English as a Young and Changing Discipline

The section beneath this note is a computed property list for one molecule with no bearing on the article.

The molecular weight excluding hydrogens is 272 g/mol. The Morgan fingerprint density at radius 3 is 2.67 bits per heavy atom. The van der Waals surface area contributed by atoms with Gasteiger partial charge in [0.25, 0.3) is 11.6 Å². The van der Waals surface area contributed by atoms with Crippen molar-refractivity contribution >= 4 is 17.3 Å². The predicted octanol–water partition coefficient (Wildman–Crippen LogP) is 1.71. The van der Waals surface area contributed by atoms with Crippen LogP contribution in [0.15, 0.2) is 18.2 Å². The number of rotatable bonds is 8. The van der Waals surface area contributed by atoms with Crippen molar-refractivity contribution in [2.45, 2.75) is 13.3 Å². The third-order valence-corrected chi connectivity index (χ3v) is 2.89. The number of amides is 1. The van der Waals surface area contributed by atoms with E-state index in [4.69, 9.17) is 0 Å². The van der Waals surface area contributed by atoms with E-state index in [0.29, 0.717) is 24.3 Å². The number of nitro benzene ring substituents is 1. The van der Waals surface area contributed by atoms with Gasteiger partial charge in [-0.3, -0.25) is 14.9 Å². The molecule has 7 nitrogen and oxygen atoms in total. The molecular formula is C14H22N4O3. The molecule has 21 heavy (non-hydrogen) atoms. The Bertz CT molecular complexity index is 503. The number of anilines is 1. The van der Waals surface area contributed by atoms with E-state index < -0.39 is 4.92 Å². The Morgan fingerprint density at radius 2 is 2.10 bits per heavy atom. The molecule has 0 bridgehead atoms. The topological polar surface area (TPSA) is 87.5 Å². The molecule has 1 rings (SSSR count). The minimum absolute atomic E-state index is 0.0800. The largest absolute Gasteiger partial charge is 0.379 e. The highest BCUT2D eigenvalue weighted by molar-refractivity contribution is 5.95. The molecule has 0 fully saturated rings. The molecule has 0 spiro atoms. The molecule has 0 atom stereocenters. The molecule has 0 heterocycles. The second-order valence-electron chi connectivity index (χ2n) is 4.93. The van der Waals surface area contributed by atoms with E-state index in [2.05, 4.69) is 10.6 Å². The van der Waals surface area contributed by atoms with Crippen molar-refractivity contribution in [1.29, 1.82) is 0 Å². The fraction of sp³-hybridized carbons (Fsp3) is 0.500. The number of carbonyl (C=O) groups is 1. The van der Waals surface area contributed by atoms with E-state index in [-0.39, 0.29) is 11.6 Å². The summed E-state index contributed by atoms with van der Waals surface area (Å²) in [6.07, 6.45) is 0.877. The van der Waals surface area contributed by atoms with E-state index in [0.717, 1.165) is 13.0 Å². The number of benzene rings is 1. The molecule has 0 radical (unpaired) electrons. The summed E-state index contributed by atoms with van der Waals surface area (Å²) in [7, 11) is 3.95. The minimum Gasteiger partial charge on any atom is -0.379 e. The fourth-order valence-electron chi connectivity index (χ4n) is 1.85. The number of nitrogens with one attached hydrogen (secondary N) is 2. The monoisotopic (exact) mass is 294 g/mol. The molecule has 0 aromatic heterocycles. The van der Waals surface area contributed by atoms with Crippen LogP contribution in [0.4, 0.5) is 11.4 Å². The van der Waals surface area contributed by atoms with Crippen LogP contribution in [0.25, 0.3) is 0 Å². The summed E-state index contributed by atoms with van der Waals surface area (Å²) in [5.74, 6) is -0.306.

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This essay takes an interdisciplinary approach to discussing the English language as a young and changing discipline. It draws on theories from the fields of philosophy, psychology, semiotics, physical science, and critique for reinforcement of the author's own ideals or ideas about the English language. The most appealing order to the essay was to begin with philosophy as a metaphysical approach with touches of idealism and humanism fusing with idealistic-empiricist- sense-experience approaches through psychology, physical science, and semiotics. Making sense of the English language is in itself a process and this essay is an attempt to mimic (mimesis) that order whilst trying to build bridges between the various disciplines. Aristotle held the concept of art as mimesis, the imitation of reality. How I perceive this process and how I manage to express it (if this may be considered art) depends on how enabled an individual feels after reading this. New critics of the 1940s and 1950s like W.K.Wimsatt and John Crowe would argue that the author's intentions has nothing to do with literary criticism. And now the first scaffold... The English language and literature was already in use by c1450 by inhabitants of the British isles. It was during the 15th century that the English language `acquired' much of its modern form. Previous literature of linguistic periods include Anglo-Saxon literature, Middle English literature and Anglo Norman literature. The lasting effects of the French culture and language in the English language illustrates the dynamics and state of flux which the English discipline is presently in. There is always a static, gravitational attraction of `outside' influences and actions meeting with other act... ... middle of paper ... ...pectrums of psychology, and science. At the bottom of the ocean sits semiotics. The English language is an ever-changing, shifting mass that is both recycled into most, if not all, disciplines of study. While it merges in and out of itself, it draws upon these other disciplines, adding to the mass, and at the same time it washes ashore parts of its entirity. Through the cycle of time and cultural diffusion the ocean returns to itself. Recognising the English language as it is demands an appreciation and acknowledgement of the premise that the language is as young as you are able to make sense of the abstract elements or substances that is the result of a fusion of both the positives and negatives of the discipline of thought and life. And then there's the genome and its relation to life. (oops..by thought...). Must stop...feeling like an airhead.......The end.

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